Catalonia’s pro-independence regional government is shooting itself in the foot. It has kicked off the process towards an independent state, despite a highly doubtful democratic mandate and a national constitution that forbids a referendum on independence. It’s a high-risk strategy that could prod Madrid into taking drastic action to slap the Catalonians down. Investors are likely to steer clear.

 

The region’s pro-independence parties, which won elections on Sept. 27 with just under 48 percent of the vote, have passed a resolution calling for a “disconnection” from Spain and giving parliament 30 days to pass laws that would set up a Catalan tax authority and social security system. The resolution specifically says judicial decisions from Spain’s Constitutional Court will be disregarded. It’s effectively a pseudo-democratic coup d’état.

 

On the face of it, Catalonia’s action is irrational. It’s unlikely the region will find much support from Europe or international institutions. Spanish 10-year government bond yields rose slightly on Nov. 9, and then actually fell. The unilateral move by the separatists is very different in tone from the UK’s negotiation with Scotland, which involved bilateral talks and ultimately ended with Scots voting to stay in the union in 2014.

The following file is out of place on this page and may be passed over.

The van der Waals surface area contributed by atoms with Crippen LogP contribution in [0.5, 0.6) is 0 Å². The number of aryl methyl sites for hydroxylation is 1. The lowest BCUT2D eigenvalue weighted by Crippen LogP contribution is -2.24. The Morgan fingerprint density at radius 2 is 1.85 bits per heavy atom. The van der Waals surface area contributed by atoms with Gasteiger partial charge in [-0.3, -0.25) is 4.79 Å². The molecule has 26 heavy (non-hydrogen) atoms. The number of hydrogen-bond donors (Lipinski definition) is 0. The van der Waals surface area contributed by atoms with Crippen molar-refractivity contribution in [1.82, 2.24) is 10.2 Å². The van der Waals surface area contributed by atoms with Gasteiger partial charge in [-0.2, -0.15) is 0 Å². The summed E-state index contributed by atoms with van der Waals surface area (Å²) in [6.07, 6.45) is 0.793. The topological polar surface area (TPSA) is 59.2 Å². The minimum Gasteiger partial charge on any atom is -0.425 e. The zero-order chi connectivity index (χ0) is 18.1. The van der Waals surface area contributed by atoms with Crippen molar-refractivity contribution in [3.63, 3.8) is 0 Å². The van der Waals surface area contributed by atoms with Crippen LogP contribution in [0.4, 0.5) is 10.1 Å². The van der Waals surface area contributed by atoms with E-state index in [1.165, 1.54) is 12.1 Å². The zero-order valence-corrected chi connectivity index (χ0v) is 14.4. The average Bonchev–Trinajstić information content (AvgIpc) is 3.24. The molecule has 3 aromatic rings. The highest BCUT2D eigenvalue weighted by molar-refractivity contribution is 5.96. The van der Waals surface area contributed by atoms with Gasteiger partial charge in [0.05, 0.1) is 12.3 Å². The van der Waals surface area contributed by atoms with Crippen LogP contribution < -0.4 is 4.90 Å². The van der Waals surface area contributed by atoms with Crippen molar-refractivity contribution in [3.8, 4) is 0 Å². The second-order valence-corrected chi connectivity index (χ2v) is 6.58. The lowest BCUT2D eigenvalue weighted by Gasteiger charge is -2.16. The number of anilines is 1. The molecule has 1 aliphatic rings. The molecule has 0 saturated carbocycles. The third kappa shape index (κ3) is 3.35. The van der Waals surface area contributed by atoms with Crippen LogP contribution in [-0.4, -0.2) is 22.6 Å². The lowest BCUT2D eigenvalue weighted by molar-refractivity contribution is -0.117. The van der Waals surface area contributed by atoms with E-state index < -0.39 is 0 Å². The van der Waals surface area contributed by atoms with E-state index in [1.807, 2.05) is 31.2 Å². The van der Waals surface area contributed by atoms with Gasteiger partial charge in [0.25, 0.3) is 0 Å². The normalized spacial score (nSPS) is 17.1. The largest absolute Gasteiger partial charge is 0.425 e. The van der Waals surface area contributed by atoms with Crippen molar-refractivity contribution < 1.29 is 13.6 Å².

Still, the Catalan defiance has succeeded in putting the Madrid government on the spot. Spain’s national parties are entirely focused on winning the general election on Dec. 20. Prime Minister Mariano Rajoy has already said Madrid will seek to annul the resolution with an appeal to the Constitutional Court, effectively putting the secession plan on ice until the Court decides.

 

So far, the government is studiously avoiding harsh gestures while at the same time giving the impression of being tough ahead of the election. There are growing calls in Spain for Rajoy to be tougher and doing so could bolster his party’s standing ahead of the election. He has several tools at his disposal, including suspending the region’s autonomy or cutting off financial support. Unattractive as these options are, he might have little choice if the Catalans press ahead.

 

Fiona Maharg-Bravo